Kalanchoes are vibrant and long-lasting flowers that will surely brighten your day. But ever wonder where did this flower originate? Take a look at the rich history of this flower and all the information you need to know about this famous houseplant.
History of Kalanchoe
This flower may seem strange to you but Kalanchoe has a rich history. Originally, this plant came from the tropics of Asia, Africa, and Madagascar. It was only in 1927 where it was first introduced in Paris and was discovered by Robert Blossfeld who was a German seed merchant. From thereon, he introduced the Kalanchoe as a houseplant or Kalanchoe Blossfeldiana.
Thanks to the Danish and Dutch breeders because they were the ones who helped the Kalanchoe to be known internationally in the 1980s. In fact, it is one of the most popular flower plants in the world. Nowadays, there are different varieties of Kalanchoe growing around the world. Innovation has been introduced to this plant such as new colors and sizes.
Kalanchoe Flower Meaning
According to our florist expert, Kalanchoes bloom only for at least 8 weeks that is why this flower is a symbol of persistence and eternal love because of its endurance during its blooming season.
Interesting Facts About Kalanchoe
Did you know that Kalanchoe is popular among Chinese especially during Chinese New Year because it is said that it brings wealth and prosperity? Aside from that, some species of Kalanchoe contain toxins that can be harmful to some animals and can cause serious cardiac poisoning. But, generally, this plant can be used in traditional herbal medicines and can heal infections, inflammation, and rheumatism.
Kalanchoe Planting Season
You need not worry about Kalanchoes because they are available all year round and they are its peak from March through September. This plant is also one of the easiest when it comes to taking care because they are easy to maintain. It is a perfect plant for people who are too busy and tend to forget to water their plants because Kalanchoes prefers its soil to be dry. It also prefers bright and indirect sunlight with a warm environment. If you start to notice that the plant is pale looking or bi-colored, it means that the light that the plant is getting is not sufficient for them. You don’t need to also water them regularly only when the soil is too dry. Putting too much water on them can lead to crown rot.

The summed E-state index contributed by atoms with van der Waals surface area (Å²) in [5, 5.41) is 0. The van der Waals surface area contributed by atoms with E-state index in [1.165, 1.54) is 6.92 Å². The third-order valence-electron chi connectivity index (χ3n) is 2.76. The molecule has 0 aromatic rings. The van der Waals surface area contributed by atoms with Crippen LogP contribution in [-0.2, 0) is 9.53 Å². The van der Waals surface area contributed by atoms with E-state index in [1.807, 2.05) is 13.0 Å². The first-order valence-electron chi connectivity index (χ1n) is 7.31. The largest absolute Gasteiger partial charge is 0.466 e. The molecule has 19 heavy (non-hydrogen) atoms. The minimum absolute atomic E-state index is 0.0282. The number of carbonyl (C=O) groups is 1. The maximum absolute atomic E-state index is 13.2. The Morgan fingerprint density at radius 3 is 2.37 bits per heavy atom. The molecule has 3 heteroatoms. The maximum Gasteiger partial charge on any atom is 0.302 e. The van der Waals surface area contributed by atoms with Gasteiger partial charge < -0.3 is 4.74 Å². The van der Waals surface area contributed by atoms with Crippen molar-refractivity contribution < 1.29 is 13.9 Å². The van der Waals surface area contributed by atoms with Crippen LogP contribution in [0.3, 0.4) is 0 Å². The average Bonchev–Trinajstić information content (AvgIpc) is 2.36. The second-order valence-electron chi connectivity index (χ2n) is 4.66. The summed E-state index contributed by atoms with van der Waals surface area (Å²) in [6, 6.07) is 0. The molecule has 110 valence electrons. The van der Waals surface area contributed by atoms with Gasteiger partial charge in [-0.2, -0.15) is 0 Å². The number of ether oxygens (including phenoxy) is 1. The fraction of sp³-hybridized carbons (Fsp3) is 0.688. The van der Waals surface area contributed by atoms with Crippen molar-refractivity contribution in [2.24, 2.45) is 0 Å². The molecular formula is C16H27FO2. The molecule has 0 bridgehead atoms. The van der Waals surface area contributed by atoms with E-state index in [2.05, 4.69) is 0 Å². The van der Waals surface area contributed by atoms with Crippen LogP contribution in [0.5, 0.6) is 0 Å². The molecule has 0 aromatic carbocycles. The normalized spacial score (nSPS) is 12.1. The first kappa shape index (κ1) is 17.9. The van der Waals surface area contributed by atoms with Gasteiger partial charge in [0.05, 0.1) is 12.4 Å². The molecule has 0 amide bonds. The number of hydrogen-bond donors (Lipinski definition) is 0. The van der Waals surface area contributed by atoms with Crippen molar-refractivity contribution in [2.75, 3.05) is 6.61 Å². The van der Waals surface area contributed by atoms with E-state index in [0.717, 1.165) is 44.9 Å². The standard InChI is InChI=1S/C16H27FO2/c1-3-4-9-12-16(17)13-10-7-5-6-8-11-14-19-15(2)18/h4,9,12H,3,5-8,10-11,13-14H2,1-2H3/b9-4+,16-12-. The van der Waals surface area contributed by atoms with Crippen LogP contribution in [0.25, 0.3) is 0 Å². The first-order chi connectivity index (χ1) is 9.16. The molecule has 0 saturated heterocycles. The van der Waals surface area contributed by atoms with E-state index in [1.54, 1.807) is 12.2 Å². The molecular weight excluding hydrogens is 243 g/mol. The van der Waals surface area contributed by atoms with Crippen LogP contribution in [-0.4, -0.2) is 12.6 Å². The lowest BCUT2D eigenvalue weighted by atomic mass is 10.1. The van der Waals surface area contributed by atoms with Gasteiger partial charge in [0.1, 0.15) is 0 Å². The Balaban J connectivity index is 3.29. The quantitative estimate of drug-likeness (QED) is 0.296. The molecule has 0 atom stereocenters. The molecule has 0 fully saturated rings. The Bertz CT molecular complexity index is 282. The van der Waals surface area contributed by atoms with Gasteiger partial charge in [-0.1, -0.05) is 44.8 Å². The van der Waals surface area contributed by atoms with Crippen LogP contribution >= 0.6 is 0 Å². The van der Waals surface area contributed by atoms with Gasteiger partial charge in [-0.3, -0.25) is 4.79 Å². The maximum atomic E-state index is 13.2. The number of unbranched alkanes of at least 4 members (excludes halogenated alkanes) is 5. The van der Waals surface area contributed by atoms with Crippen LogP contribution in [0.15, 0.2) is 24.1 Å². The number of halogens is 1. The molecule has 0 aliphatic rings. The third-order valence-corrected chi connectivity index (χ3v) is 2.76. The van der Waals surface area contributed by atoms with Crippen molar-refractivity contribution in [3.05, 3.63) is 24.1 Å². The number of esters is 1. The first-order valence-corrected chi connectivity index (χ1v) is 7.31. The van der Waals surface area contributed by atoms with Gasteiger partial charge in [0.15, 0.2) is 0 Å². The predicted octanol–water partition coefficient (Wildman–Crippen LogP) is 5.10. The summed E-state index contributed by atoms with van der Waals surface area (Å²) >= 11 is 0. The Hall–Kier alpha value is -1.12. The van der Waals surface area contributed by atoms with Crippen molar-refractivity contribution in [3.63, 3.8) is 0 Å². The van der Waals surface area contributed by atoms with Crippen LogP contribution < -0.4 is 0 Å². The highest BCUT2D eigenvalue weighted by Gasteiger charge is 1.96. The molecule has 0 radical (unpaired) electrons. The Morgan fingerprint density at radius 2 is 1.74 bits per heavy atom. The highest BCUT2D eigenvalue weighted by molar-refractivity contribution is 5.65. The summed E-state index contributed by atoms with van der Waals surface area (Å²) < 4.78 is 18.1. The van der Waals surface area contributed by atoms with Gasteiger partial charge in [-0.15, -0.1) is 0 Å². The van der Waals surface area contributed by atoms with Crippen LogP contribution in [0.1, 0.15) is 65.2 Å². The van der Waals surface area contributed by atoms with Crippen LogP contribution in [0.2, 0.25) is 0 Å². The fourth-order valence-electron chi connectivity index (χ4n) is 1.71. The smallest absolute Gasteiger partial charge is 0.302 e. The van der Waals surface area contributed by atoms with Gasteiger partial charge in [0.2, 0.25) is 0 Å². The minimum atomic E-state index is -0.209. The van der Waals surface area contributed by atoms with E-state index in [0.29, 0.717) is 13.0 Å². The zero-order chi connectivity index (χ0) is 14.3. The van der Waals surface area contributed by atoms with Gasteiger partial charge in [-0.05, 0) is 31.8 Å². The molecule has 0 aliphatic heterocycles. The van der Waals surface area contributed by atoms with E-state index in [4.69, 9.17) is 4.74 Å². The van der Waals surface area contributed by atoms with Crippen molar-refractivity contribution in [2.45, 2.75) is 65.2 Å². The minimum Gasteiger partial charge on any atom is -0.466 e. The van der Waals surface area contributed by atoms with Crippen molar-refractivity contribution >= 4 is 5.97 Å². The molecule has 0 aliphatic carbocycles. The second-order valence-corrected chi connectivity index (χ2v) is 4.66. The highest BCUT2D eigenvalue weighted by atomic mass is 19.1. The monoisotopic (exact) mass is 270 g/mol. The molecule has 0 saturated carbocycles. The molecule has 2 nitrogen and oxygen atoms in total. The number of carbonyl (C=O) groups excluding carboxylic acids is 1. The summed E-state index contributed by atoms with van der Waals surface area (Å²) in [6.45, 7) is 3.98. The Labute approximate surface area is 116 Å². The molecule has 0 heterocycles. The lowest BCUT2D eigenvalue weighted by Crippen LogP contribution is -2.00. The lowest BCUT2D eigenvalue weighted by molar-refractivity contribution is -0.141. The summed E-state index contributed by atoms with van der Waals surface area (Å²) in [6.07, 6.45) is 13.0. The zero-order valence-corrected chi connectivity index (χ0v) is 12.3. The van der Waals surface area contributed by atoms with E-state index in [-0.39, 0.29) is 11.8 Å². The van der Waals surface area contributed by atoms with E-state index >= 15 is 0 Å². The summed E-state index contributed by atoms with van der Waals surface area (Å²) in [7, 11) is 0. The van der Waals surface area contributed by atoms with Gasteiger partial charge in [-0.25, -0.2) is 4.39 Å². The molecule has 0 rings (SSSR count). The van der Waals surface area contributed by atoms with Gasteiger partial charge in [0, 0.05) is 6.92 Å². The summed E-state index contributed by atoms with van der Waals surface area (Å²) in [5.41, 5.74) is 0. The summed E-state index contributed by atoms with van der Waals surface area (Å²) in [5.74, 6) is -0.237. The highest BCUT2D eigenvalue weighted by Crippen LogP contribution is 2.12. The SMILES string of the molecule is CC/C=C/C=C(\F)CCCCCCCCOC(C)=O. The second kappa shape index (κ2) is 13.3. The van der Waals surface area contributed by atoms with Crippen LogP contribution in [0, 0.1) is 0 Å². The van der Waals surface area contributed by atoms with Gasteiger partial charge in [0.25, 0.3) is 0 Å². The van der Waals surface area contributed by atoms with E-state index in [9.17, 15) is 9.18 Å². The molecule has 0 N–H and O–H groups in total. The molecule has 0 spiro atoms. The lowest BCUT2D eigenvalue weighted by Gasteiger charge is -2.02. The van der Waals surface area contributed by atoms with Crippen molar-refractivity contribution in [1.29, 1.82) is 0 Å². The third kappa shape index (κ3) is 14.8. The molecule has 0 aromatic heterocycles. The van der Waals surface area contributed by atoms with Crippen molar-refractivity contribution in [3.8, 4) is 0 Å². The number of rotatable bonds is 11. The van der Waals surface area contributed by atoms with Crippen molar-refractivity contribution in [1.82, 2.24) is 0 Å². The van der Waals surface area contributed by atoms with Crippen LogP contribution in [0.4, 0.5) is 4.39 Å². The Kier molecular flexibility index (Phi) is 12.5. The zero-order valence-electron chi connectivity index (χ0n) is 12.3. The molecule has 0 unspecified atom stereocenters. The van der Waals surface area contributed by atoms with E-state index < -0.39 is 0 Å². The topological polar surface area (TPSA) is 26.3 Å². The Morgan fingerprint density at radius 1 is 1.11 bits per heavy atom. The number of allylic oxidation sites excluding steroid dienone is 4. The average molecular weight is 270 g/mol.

Kalanchoe Colors and Shapes
Kalanchoes are low maintenance that is why it’s perfect for people who lack time. It has sturdy and thick leaves can even store their own moisture and it is known for its remarkable leaves. When it comes to its colors, it is easy to notice because it comes in gleaming colors.
When you have this plant, do not throw away the plant after it is done flowering because it can actually re-bloom but you just have to be patient with the process. Just cut the flowering head and let the plant rest for at least one month. After that, give 12 hours of complete darkness then followed by 20 hours of bright light for at least 6 weeks to let its buds develop. Once the buds are developed, then you can give the plant its normal light condition.
Kalanchoe Planting and Care Tips
As mentioned above, Kalanchoes are low maintenance plants that can grow even in low humidity. Keep the temperature above 50 degrees Fahrenheit. When it comes to light, they need a lot of good light, ideally, you must place them in a south-facing window especially during winter. If you notice that your Kalanchoe plant is looking thin, it is probably not getting enough light that it deserves.
Kalanchoes thrive when they are put in a well-drained potting mix that is suitable for cacti and succulents. Do not over-water them because it will only kill your Kalanchoes. When you water them, allow the water to run thoroughly at the bottom then empty the drainage tray. Never ever leave the water sitting on the plant or else it will die.
You can also remove wilted flowers of the Kalanchoes to maintains its neatness. Wipe any dust that you can see by gently spraying water on it. When it’s summertime, put your Kalanchoes outdoors but shelter them from rain.
Kalanchoe Pruning Tips (Blooming Season)
- When you start to see that the drying blooms are appearing, immediately remove them. If you leave the dead and dry blooms it will not only look unappealing to your Kalanchoes but it also prevents them from growing new petals. You can remove them using your fingers.
- After removing the dried and dead blooms, cut back the flower stalks. Just use the standard hand pruners to trim them. This will help your flower encourage branching for them to develop fully with wider leaves. Make sure that your hand pruners are sharp in order to avoid damage to your Kalanchoe plant. You can disinfect them by rubbing alcohol or putting them in boiling water. This will prevent any potential spread of infection.
- Cut off dead or damaged leaves and shoots that you can see on your Kalanchoes. You will notice that if the leaves are decaying if their colors are yellow or brown. It is necessary to cut the damaged or dead leaves and shoots because the decay or disease may spread throughout your plant. It will also keep your plants healthy and beautiful.